NARRATION: A global health catastrophe is looming. The problem of antimicrobial resistance currently kills 700,000 people worldwide every year. That figure is forecast to explode to 10 million by 2050. Although human use is the major contributor to the problem, our food production systems also play a big part.

Professor Lindsay Grayson: Intensive farming practices, in many ways, have only been possible because of the increased and really inappropriate use of antibiotics. Where you’ve got millions of chickens on a one-acre lot, stacked one above the other, the top lot defecating on those below them, I mean, the spread of organisms is massive.

NARRATION: In Australia, 70% of the antibiotics we use are on animals. That statistic infers excessive use but experts like Mary Barton say that’s not the case in this country.

Emeritus Professor Mary Barton: I’ve mostly worked with pig and poultry and in poultry, I mean, despite all the mythology about the tons of antibiotics being fed to chickens, it’s a total myth, and, in fact, there are a very restricted range of antibiotics that can be fed, for example, to, well, all chickens, but egg layers in particular. Pigs, there are a few issues in pigs, but I think the pig industry is really taking a very positive approach.

NARRATION: It’s inevitable that growing large numbers of animals in confined spaces like feedlots creates an environment in which disease and resistance spreads easily.

Mark Horstman: If we live in a world of bacteria, how would you describe a piggery?

Emeritus Professor Mary Barton: Just like a hospital.

Mark Horstman: A hospital?

Emeritus Professor Mary Barton: Well, you’ve got lots of patients in a hospital, you’ve got lots of pigs in a piggery, and close contact, so organisms spread between the patients and the animals, or between the things that are in the environment of the hospital and the piggery.

Mark Horstman: Australian pig farmers are adopting alternatives to antibiotics like vaccines, modifying feed, and improving infection control. What are the implications, then, for developing antibiotic resistance?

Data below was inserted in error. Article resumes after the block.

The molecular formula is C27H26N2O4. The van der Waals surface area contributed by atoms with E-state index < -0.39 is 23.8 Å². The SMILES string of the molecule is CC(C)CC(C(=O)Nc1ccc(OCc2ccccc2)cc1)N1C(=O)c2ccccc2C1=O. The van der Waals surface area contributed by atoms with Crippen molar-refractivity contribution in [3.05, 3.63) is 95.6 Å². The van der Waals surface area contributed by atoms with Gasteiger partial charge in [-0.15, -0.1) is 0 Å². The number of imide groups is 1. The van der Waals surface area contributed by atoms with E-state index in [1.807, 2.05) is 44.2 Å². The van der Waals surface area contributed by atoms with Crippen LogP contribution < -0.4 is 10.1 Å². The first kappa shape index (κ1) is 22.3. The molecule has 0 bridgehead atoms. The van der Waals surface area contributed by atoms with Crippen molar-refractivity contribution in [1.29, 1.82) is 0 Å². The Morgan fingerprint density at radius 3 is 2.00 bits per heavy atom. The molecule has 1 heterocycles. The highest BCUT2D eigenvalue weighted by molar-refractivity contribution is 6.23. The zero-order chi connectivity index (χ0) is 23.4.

Emeritus Professor Mary Barton: Well, if you use less antibiotics, you take the selection pressure off and so the resistance will emerge more slowly. It’s never going to stop it but it’ll be slower.

NARRATION: But even when we reduce use in Australia, the big problems are coming from overseas.

Professor Lindsay Grayson: We know that there’s a very tight link between the tonnage – not milligrams as in human, but tonnage – of antibiotics used in agriculture and emergence of resistance.

NARRATION: And some bacteria are better at developing resistance than others. Gram-negative bacteria such as E. coli are adept at transferring resistance not only between themselves but across species. Microbiologist Alysha Elliott has been taking a close look at the swab samples from my home.

Dr Alysha Elliott: On your toilet door, we found an abundance of different microbes. Perhaps we have two different strains on here, or two different bacteria.

Mark Horstman: And then you compare it to the mobile phone...

Dr Alysha Elliott: Which is this one here. And what do you think?

Mark Horstman: I think they look a little too similar for my liking.

Dr Alysha Elliott: Yes, a little too similar. So we did microscopy on these, and Gram staining, so I can confirm that they are Gram-negative species.

Mark Horstman: So that means that microbes I pick up in the bathroom are being transferred to the phone screen.

Dr Alysha Elliott: Very potentially, yes.

Mark Horstman: While Alysha assures me that my household bacteria are normal, there’s plenty that could turn nasty. On my phone and toilet door is Acinetobacter. In the soil is Klebsiella. Both have multiple drug-resistant strains that cause outbreaks in hospitals. Could any of these be superbugs, though?

Dr Alysha Elliott: Yeah, certainly. Any of these bacteria have the potential to pick up resistance and then become superbugs.